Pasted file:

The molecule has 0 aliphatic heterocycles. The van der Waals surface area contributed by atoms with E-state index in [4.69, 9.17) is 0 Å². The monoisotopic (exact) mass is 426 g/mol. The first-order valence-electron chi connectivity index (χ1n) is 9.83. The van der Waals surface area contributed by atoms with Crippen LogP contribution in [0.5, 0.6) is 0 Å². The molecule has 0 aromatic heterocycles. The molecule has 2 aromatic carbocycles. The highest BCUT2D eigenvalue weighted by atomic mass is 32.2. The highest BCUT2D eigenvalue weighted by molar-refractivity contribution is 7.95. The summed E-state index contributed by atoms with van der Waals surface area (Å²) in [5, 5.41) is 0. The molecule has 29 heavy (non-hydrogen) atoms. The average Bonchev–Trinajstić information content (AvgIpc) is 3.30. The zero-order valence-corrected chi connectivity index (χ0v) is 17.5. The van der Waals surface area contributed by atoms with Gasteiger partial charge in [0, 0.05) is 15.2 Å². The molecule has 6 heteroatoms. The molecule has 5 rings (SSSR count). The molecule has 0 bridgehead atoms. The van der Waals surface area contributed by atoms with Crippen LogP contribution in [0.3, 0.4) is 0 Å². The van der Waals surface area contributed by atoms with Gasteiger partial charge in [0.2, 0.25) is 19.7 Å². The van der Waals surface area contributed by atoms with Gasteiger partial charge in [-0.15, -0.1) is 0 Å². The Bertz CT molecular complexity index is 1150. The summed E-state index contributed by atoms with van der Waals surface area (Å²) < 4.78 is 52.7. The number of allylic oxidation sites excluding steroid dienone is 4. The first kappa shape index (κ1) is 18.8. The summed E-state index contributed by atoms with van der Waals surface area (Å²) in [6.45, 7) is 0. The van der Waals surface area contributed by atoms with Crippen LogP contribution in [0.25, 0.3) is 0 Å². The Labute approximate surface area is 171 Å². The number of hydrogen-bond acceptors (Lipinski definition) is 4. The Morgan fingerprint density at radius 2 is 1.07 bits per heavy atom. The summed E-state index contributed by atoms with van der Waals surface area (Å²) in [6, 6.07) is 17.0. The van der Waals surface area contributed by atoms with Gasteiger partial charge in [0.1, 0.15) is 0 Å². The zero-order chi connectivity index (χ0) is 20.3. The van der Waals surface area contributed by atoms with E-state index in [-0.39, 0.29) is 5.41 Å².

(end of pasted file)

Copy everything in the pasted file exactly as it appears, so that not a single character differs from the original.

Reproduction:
The molecule has 0 aliphatic heterocycles. The van der Waals surface area contributed by atoms with E-state index in [4.69, 9.17) is 0 Å². The monoisotopic (exact) mass is 426 g/mol. The first-order valence-electron chi connectivity index (χ1n) is 9.83. The van der Waals surface area contributed by atoms with Crippen LogP contribution in [0.5, 0.6) is 0 Å². The molecule has 0 aromatic heterocycles. The molecule has 2 aromatic carbocycles. The highest BCUT2D eigenvalue weighted by atomic mass is 32.2. The highest BCUT2D eigenvalue weighted by molar-refractivity contribution is 7.95. The summed E-state index contributed by atoms with van der Waals surface area (Å²) in [5, 5.41) is 0. The molecule has 29 heavy (non-hydrogen) atoms. The average Bonchev–Trinajstić information content (AvgIpc) is 3.30. The zero-order valence-corrected chi connectivity index (χ0v) is 17.5. The van der Waals surface area contributed by atoms with Gasteiger partial charge in [0, 0.05) is 15.2 Å². The molecule has 6 heteroatoms. The molecule has 5 rings (SSSR count). The molecule has 0 bridgehead atoms. The van der Waals surface area contributed by atoms with Crippen LogP contribution in [0.3, 0.4) is 0 Å². The van der Waals surface area contributed by atoms with Gasteiger partial charge in [0.2, 0.25) is 19.7 Å². The van der Waals surface area contributed by atoms with Gasteiger partial charge in [-0.15, -0.1) is 0 Å². The Bertz CT molecular complexity index is 1150. The summed E-state index contributed by atoms with van der Waals surface area (Å²) < 4.78 is 52.7. The number of allylic oxidation sites excluding steroid dienone is 4. The first kappa shape index (κ1) is 18.8. The summed E-state index contributed by atoms with van der Waals surface area (Å²) in [6.45, 7) is 0. The van der Waals surface area contributed by atoms with Crippen LogP contribution in [0.25, 0.3) is 0 Å². The Labute approximate surface area is 171 Å². The number of hydrogen-bond acceptors (Lipinski definition) is 4. The Morgan fingerprint density at radius 2 is 1.07 bits per heavy atom. The summed E-state index contributed by atoms with van der Waals surface area (Å²) in [6, 6.07) is 17.0. The van der Waals surface area contributed by atoms with Gasteiger partial charge in [0.1, 0.15) is 0 Å². The zero-order chi connectivity index (χ0) is 20.3. The van der Waals surface area contributed by atoms with E-state index in [-0.39, 0.29) is 5.41 Å².